The ocular ischemic syndrome is a rare condition that threatens vision. It is linked to severe carotid artery occlusive disease (occlusion or stenosis) leading to reduced or lack of blood supply to the eye called chronic hypo-perfusion. Ischemia will result in severe eyeball pain and symptoms of vision impairment.
Lack of or complete vision loss also referred to as amaurosis fugax, is a predominant symptom that may be mild to moderate. On the other hand, the pain could indicate a possible stroke. It is extremely urgent to rule out carotid artery obstruction to prevent cardiac arrest.
Who is more likely to develop the disease?
Ocular ischemia is twice more common in males than females. It is typically found in patients age 50 to 80 years. A study hasn’t identified any racial predilection because the disease still needs further research. While the incidence of OIS is estimated at 7.5 cases per million individuals per year, we need to consider that many patients could be misdiagnosed with a different disease like diabetic retinopathy or retinal vein occlusions.
What are the types of OIS?
- Common carotid terminology/artery – blockage of major blood vessels in the neck supplying blood to the face and brain
- Carotid artery occlusion – a buildup of fatty substances and cholesterol deposits in the artery, increasing the risk of a stroke
- Retinal arterial occlusion – painless loss of a portion or the entire field of vision due to embolism of the retinal artery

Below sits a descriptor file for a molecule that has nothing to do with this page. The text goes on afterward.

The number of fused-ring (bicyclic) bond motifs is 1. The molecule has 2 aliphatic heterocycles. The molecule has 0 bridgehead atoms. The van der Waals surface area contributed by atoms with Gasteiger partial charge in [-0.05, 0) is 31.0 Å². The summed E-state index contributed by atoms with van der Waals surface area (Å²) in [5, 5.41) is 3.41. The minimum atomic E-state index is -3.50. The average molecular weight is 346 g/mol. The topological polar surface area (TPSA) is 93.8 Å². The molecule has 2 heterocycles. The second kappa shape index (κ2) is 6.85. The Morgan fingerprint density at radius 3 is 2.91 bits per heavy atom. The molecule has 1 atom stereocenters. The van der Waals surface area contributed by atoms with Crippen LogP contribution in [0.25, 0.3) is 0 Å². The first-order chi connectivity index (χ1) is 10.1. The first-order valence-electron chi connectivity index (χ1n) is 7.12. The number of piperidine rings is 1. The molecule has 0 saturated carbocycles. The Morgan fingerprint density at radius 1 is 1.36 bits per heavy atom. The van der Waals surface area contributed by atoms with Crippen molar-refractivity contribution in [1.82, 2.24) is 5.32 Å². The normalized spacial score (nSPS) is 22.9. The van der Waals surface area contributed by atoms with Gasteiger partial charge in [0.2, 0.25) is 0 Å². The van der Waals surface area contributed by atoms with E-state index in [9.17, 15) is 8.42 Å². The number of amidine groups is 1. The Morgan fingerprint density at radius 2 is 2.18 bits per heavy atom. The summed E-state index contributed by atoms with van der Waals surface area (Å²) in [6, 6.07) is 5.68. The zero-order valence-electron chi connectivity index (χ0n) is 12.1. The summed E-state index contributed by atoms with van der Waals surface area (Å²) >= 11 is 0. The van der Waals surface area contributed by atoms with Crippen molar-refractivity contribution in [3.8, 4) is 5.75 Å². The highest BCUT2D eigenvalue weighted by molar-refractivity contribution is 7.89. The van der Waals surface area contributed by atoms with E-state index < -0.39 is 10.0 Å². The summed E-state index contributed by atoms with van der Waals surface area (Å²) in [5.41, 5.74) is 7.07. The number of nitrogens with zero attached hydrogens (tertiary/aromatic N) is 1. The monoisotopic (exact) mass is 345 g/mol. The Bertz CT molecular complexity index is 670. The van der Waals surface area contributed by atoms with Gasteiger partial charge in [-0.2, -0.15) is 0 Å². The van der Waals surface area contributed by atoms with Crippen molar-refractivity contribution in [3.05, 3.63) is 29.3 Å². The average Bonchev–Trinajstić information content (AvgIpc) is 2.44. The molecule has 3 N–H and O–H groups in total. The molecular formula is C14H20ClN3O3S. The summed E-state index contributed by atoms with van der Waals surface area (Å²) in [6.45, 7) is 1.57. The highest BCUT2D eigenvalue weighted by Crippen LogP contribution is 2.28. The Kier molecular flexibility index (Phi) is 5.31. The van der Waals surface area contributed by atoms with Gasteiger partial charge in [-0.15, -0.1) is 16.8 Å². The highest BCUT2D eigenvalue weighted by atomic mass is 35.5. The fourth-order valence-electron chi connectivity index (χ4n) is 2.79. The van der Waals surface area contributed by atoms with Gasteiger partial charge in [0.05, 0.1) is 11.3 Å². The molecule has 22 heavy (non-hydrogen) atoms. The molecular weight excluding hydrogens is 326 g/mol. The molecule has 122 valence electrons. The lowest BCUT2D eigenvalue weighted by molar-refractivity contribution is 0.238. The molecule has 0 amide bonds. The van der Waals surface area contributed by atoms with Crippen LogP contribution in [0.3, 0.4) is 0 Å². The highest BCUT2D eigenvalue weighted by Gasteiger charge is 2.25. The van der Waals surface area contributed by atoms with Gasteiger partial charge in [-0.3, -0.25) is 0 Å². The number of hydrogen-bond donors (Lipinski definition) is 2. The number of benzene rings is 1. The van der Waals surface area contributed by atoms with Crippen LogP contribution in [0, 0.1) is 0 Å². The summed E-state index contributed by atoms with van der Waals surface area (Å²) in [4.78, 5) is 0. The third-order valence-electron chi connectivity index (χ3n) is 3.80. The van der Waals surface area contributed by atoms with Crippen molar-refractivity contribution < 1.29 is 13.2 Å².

- Takayasu’s arteritis – chronic inflammation of the large blood vessels that distribute blood from the heart; a disease that is most common in women of Asian descent
- Internal carotid artery – divides to form the anterior cerebral artery and middle cerebral artery; an important pathway supplying the brain
- Giant cell arteritis – disease of the blood vessels that occurs in adults mostly over the age of 50
- Anterior segment ischemic syndrome – a severe disease of the internal carotid artery
What are the common causes of the condition?
In general, 90 percent of ischemic diseases of eyes is associated with vision loss. Most common reason for this is hypo-perfusion secondary to occlusion of the carotid artery. Most often we can observe occlusion in common carotid artery, which may result in stroke if not given immediate treatment. Ocular and retinal arterial bleeding is often found with a history of diabetes and hypertension. When hemorrhage and hypo-perfusion happen, fibers and retinal cells may develop lasting damage.
What kinds of test are used to diagnose OIS?
- Sedimentary Rate: Temporal Arteritis
- Increase White Blood Cell Count: Infection
- Ultrasound: Detects carotid artery stenosis and thrombosis
- Blood Sugar: Diagnoses level of sugar in diabetic patients
- Visual Field Testing and Visual Acuity: Changes in retina and fundus of the eyeball
- EEG, Cat Scan and MRI: Diagnose stroke
- EKG and Echocardiography: Spotted cardiac diseases
Pinpointing the cause of OIS is a major component of treatment. The priority of the vascular doctor is to try to get to the underlying cause, which is mainly carotid occlusive disease. Practitioners are advised to carefully assess both ocular and systemic findings before making a differential diagnosis.